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Descriptive Statistics

Descriptive statistics are used to describe a data set, whether that be the full data set or a sample. There are two categories of descriptive statistics — measures of central tendency and measures of variability or spread. Measures of central tendency look at the center of a data set while measures of variability look at how the data is dispersed.

Measures of central tendency include mean, median, and mode, which measures the most common patterns within the data. Measures of variability include standard deviation, variance, range, quartiles, absolute deviation, the minimum and maximum variables, and the kurtosis and skewness. Measures of variability help in determining the shape of the distribution.
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Direct Marketing

Direct marketing consists of advertising directly to the individual. Rather than going through traditional, broad marketing channels such as TV, the Internet, or radio, direct marketers send ads to consumers using mail, email, or texts. The ad message is often customized for the consumer, including mentioning them by name. Direct marketers are able to do this by purchasing a list of potential customers or doing lots of research to find customers. To entice the consumer, direct marketers may include a discount coupon. The ad message will also contain some call to action in an attempt to close the sale. Direct marketers are able to gauge the effectiveness of campaigns since they know who each mailer was sent to and if there was a response or not.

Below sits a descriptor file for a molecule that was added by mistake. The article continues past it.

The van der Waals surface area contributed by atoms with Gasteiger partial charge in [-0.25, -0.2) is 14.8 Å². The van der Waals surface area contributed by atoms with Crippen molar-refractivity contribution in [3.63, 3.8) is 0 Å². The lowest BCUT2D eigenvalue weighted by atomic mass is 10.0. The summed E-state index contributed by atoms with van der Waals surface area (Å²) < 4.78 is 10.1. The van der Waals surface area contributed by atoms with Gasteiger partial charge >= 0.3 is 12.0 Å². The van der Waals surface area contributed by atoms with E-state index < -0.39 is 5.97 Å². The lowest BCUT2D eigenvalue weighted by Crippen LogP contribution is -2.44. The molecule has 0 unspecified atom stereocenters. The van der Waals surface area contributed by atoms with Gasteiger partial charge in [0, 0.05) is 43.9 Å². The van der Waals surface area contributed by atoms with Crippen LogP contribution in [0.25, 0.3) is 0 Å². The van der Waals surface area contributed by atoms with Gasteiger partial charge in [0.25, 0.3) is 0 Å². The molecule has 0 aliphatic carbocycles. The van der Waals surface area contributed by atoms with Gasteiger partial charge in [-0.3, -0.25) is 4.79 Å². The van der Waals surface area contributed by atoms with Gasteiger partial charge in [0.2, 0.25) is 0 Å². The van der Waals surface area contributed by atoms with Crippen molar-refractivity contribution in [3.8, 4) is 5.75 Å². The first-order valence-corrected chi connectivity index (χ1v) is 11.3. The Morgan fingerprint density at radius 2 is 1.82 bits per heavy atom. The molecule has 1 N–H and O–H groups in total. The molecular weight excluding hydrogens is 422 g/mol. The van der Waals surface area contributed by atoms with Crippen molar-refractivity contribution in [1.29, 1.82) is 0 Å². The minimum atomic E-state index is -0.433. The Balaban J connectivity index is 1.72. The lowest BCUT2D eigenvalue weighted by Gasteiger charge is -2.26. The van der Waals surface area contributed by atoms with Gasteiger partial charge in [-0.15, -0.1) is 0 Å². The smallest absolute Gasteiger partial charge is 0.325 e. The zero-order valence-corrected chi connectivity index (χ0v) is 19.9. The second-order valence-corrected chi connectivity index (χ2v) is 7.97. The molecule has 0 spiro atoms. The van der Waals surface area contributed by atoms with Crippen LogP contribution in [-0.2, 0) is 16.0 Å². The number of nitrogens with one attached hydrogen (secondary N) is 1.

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Direct Tax

Direct taxes are often income taxes, which are paid annually. Direct taxes are paid by both businesses and individuals. Payments go directly to a government entity, such as the IRS, Treasury, state agency, or local municipality.

To understand direct taxes, let’s look at their mirror opposites - indirect taxes. An indirect tax is paid by consumers on goods and services. For example, taxes are paid on groceries but instead of paying a government entity, the consumer pays those taxes to the grocery store. The grocery store must then submit those taxes to the proper government entity. Additionally, a grocery store tax is a flat tax, whereas income taxes are a progressive tax.

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Disability Insurance

Disability insurance provides income to workers who become disabled and are not able to perform their work duties. The insurance is often a percentage of a worker’s income rather than the full amount. Some companies may offer disability insurance to their employees at a significant discount. Disability insurance can also be purchased by individuals, usually at a higher cost.

There are two types of disability insurance — short-term and long-term. Short-term insurance is for coverage between three to six months. Long-term insurance is for coverage greater than six months. The exact coverage period and cost will vary by the insurance company.

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Discount Rate

Discount rate is the interest rate used to determine the present value of future cash flows in discounted cash flow analysis.

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Discounted Cash Flow (DCF)

A valuation method used to estimate the feasibility and attractiveness of an investment opportunity. DCF analysis utilizes future free cash flow (FCF) and discount rate estimates to determine a net present value (NPV) of the investment. If the present value of the cash flows is higher than the initial cost of the investment, the DCF analysis will show a favorable investment, or positive net present value (NPV). If the initial cost is higher, however, the NPV will be negative, showing an unfavorable investment.